Ethiopia marks the one-year anniversary of brutal fighting between coalition government forces and regional Amhara militiamen with Eritrean forces against rebels in the northern Tigre region on Thursday. Now, Tigreyan forces say they are advancing on the capital, Addis Ababa, and that could collapse in months or even weeks.
In recent weeks, the Tigreyan force and the Oromo Regional Force have joined the fight against the central government and claim to have made significant progress.
Ethiopian Prime Minister Abiy Ahmed vowed that his government would remain in place.
“Ethiopia will not collapse. Ethiopia will prosper,” Abiy said while speaking in Addis Ababa on Wednesday. “Ethiopia will forever exist with the honor of defeating all who tempted her through the blood and bones of her children.”
The Ethiopian government on Wednesday declared a six-month state of emergency and called on residents to protect their neighborhoods when rebels arrive in the capital. “Our country is facing a grave threat to its existence, sovereignty and unity. And we cannot address this threat through normal law enforcement systems and procedures,” Justice Minister Gedion Timothevos said during a state media briefing.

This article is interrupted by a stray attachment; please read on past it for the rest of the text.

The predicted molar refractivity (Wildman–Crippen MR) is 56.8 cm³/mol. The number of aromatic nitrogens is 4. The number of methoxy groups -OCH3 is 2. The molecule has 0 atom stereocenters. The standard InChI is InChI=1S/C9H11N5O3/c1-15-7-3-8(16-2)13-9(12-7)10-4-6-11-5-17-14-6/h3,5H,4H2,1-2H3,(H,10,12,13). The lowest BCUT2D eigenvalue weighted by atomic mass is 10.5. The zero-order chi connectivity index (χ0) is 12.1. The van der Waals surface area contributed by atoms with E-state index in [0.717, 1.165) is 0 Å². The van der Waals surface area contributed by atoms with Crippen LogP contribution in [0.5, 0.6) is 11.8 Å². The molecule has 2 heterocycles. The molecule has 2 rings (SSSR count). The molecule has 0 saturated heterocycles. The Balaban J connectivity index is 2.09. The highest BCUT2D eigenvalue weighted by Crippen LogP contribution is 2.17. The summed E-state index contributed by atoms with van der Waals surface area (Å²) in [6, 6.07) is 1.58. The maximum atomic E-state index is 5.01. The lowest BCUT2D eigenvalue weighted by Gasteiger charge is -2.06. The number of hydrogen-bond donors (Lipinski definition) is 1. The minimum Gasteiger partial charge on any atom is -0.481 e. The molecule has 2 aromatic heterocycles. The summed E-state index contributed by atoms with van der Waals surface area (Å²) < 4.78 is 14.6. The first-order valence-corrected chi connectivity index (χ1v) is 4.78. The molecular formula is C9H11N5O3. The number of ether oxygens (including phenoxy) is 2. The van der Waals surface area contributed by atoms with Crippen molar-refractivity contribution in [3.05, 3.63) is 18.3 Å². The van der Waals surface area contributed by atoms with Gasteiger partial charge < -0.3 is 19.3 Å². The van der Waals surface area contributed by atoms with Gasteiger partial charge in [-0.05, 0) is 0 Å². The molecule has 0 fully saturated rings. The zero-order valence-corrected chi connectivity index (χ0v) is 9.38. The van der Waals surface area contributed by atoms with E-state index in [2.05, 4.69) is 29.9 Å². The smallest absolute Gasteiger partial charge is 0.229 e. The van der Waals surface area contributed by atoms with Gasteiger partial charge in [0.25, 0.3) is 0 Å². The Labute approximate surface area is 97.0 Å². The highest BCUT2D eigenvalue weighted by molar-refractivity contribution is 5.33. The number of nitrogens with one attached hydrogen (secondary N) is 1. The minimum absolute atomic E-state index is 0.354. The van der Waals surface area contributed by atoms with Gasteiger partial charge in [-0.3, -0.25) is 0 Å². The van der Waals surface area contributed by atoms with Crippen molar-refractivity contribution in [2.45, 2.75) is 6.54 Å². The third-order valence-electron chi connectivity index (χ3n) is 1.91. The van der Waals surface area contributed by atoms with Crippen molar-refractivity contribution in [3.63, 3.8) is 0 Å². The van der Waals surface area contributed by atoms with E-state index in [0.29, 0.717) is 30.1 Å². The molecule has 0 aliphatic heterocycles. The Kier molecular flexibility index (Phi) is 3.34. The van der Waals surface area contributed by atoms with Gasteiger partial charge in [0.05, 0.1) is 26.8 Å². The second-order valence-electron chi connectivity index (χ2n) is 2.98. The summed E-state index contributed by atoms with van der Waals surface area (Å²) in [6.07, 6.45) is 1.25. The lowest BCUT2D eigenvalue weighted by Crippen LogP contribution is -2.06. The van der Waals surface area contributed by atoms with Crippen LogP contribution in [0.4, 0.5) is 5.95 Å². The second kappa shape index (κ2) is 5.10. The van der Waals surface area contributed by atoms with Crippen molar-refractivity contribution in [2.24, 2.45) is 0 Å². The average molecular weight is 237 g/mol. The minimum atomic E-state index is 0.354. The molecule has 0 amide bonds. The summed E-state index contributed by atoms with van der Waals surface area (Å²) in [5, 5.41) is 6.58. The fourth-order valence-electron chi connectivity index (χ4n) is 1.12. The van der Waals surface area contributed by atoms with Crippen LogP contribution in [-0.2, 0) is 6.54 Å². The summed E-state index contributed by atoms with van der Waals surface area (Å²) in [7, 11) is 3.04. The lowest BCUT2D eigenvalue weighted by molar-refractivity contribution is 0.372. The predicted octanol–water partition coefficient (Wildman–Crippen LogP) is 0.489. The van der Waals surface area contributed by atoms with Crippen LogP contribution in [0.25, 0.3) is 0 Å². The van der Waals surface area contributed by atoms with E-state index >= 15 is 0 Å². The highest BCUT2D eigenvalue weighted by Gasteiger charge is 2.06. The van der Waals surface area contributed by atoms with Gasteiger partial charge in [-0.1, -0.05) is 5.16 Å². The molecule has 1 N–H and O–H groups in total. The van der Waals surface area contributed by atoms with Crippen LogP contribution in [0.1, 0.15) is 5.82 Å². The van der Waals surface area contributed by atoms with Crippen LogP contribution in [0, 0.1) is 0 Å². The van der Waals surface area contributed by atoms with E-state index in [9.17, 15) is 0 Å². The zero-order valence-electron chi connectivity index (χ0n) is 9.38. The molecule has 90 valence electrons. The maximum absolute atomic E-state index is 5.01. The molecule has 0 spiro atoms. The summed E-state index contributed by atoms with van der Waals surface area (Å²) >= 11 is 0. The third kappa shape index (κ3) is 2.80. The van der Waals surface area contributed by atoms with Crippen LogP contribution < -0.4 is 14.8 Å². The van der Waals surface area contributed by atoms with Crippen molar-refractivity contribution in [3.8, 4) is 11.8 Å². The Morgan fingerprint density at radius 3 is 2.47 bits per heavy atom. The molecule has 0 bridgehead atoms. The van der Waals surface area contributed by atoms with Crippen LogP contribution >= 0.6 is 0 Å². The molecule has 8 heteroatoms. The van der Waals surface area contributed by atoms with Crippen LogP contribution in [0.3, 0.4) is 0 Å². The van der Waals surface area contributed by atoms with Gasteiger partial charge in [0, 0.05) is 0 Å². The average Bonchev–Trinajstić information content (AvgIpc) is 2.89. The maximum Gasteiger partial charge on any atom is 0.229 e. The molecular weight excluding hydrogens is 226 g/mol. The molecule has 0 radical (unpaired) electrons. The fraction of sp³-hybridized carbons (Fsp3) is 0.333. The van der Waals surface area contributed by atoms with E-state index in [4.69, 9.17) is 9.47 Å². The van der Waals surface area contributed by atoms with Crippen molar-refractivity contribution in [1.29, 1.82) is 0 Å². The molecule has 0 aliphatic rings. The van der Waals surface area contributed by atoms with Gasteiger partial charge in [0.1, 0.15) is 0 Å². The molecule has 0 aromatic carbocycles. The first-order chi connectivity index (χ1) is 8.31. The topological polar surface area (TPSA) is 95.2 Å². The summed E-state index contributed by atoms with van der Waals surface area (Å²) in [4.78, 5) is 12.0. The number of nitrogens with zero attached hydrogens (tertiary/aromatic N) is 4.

Tigre region president Debreshan Gebremichael blamed the Ethiopian government and its allies for suffering over the past year. “The warlords decided to continue the war, and we entered this war because the only option we had was to destroy our enemies by force.”
State Department spokesman Ned Price called on all warring sides to end the fighting and protect the lives and rights of civilians. He said the State Department has now updated the travel advisory for Ethiopia to Level 4.
“What this means is that we are advising US citizens not to travel to Ethiopia,” Price said. “We are recommending that US citizens in Ethiopia consider departing now using available commercial options.”
UN High Commissioner for Human Rights Michelle Bachelet said the year-long conflict was marked by “extreme brutality”.
“We have reasonable grounds to believe that during this period, all sides of the Tigre conflict have committed violations of international human rights, humanitarian and refugee law,” the UN human rights chief said during a press briefing on Wednesday. “Some of it may be war crimes and crimes against humanity. Citizens in Tigre have been subjected to brutal violence and suffering.”
A joint report by the UN Human Rights Office and the government-produced Ethiopian Human Rights Commission found that sexual violence in the conflict has been rampant, detailing reports of gang rapes by various parties against women and girls, but not men. And against the boys too.
According to the United Nations, the annual conflict has famined nearly 400,000 people in the Tigre region, killed thousands of civilians and forced more than 2.5 million people to flee their homes in the north.
Some information in this report has been received from Reuters.